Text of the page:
The desired overhead r bodiment" of the apparatus will now be given in conjunc tion with the description of the process steps. Thus, the material to be fractionated; such as crude tall oil, is fed via pipe into a vacuum drier 61 which can be of conventional construction and have a high vacuum maintained thereon by means of an evacuating system 62. In drier 61, substantially all Water and much of the non-condensibles are. removed and the resulting dcwatered and de-gasified' crude tall oil' ispassed through conduit 62a and pump 63 to a feed pre-heater 64. In this pro-heater, the tall oil'c'an be pre-heated to a temperature. approaching that maintained in evaporator 10. Alternatively, the tall oil can be, if desired, pre-heated to a temperature above that in the evaporator so that considerable flashing will occur as it is injected into the evaporator. This would be particularly desirable in case the tall oil feed isvery rich in fatty acids or if rectification ofthe rosin acids is'tdbe emphasized more than that of the fatty acids. litany event; the" tall. oilis" in} jected" into the evaporator through a; preselected'o'n'e' of inlets 65 througli16'8' each of which"-re'spe'c'tively communi: cate with. vapor compartments" 4(1' through 43'; Suppose, for example, the talloil. is inje'c'tccltlirough inlet"65"irito" compartment 401 In such event; it" will flow along" a" path longitudinally of the evaporator over heating stirface 65' from compartment to compartment to be in directly heated by means of" a" c'oun'tercurrentlyflowing heating mediumpassing into'th'e' heatingplaten'via inlet conduit 30' and emefg'ingvi'a" outletcondiiit 31*. As "the tall oil flows along it'spa'th ove'r' the'heat'e'd surface, it is gradually vaporizedand in compartment 40 there will be'evolve'd' a" vaporfractiorrwhiclr is"relativelyrich in the" light ends'oftlie t'aloil; namely, fatty'acids. As the tall oil continues to How along its path on" heating surface 25', it'will undergocontinualand gradual vaporization and the vapors in coriipartrn'ents"41through 44"'Wil1be" succeedingly richer in the heavy ends of the" tall" o'il, namely, therosin" acids; finallyleav'ing annnVaporiz'ed' pitch which is withdrawnthrough"outlet"65ar This pitch" includes somerosimacid's but isprirnarilytlie unsapo'nifi ables such asth'e' ste'rolsi The various vapor fractions in the respective compartments passmpwardly; through the L respective rectifying" towers" 11" through 15 in" intimate countercurrent'contact with cl'e'scendin'grefiux liquid flowingdown over 'the'tower 'p' a'cltin'g." Such reflux liquid can i be provided by'condn'sation'ofth e"vaporsitr conden'sers 16 througliZO-L' Of course, some-reflux can-beprovi'ded by condensation of vapor" passing upwardlythrougti the towers ortheirconn'ectiomwiththe condensers as-by only partially insulating these components so that reflux" need" not 'be' provided b'y; the=condensersper se; keflu'itliquid is, of course; fieeuofiowoutof the 'bottoinend 'of the" rectifying towers back intotlie-"respectivecompartments from which the'vapor fractions were eve-wears form" such refluxdiquid'f Arroverli'ead"product' can bewithdrawn from one or any 'number of the overh'ead condensers via lines 57""through57Zi-j three-wayvalves' 53 through 58d. and barometric lgs through 74". As mentioned above, valves58 tlirough 53d 'can-bemdjilste'd 'to" regulate the quantity "of 'con'den'se'd "vapors; if "any; returned to the respective" rectifying" towers to' act as refli'ix therein;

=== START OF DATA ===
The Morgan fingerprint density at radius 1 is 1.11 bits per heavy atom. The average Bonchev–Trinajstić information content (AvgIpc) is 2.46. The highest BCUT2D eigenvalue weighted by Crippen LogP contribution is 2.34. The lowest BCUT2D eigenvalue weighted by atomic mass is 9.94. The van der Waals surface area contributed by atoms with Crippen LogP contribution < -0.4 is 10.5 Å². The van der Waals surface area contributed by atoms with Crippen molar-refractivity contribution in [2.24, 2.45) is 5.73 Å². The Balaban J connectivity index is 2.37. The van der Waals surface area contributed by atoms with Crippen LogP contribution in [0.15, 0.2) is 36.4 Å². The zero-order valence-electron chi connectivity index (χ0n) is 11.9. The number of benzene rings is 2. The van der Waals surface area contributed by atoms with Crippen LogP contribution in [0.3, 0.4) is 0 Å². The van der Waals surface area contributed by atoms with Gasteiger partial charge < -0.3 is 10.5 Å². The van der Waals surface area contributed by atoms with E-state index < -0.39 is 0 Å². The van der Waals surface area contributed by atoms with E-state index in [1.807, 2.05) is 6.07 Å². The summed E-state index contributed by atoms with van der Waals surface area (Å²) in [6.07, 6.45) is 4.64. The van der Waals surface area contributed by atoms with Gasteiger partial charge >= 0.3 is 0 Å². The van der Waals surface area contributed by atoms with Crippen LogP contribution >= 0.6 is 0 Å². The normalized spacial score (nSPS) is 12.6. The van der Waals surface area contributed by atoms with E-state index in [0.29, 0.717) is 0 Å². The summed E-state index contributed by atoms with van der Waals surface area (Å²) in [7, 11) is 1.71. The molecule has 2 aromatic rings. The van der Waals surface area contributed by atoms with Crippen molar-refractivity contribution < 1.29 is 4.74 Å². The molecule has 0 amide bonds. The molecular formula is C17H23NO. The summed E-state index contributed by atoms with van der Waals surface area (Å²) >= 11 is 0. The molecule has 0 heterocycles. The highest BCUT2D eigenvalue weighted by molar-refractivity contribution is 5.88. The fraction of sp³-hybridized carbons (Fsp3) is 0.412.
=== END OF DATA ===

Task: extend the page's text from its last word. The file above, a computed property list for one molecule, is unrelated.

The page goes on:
If 'p p be noted atthispoint' tliateacN'of' compartments 40"through"44 'are of' ii nite lngthmnd that there occurs progressive vaporizationof the liquid passing through the compartments. Thi1's,'- thevapor 'evolve'd at' the downstreamend of a' compartiiren tis richerfinhi'gher" boiling materials tan isthe vapor evolved atth up stream end'of such compartment This downstream "end vapor when it' contacts tlieliquid at" the upstreamend of the "samecompartmentwill tend to conden'se'withre sultant rectification? Also, reflux liquidfallin'g"into' a compartment'from" its" rectifying tower' will also 'in'-" crease the rectification. occurringlin theevaporator? The evaporator thus is 'somewhatmore' cfii'cint thana oneplate stillI *tions to be recovered therefrom.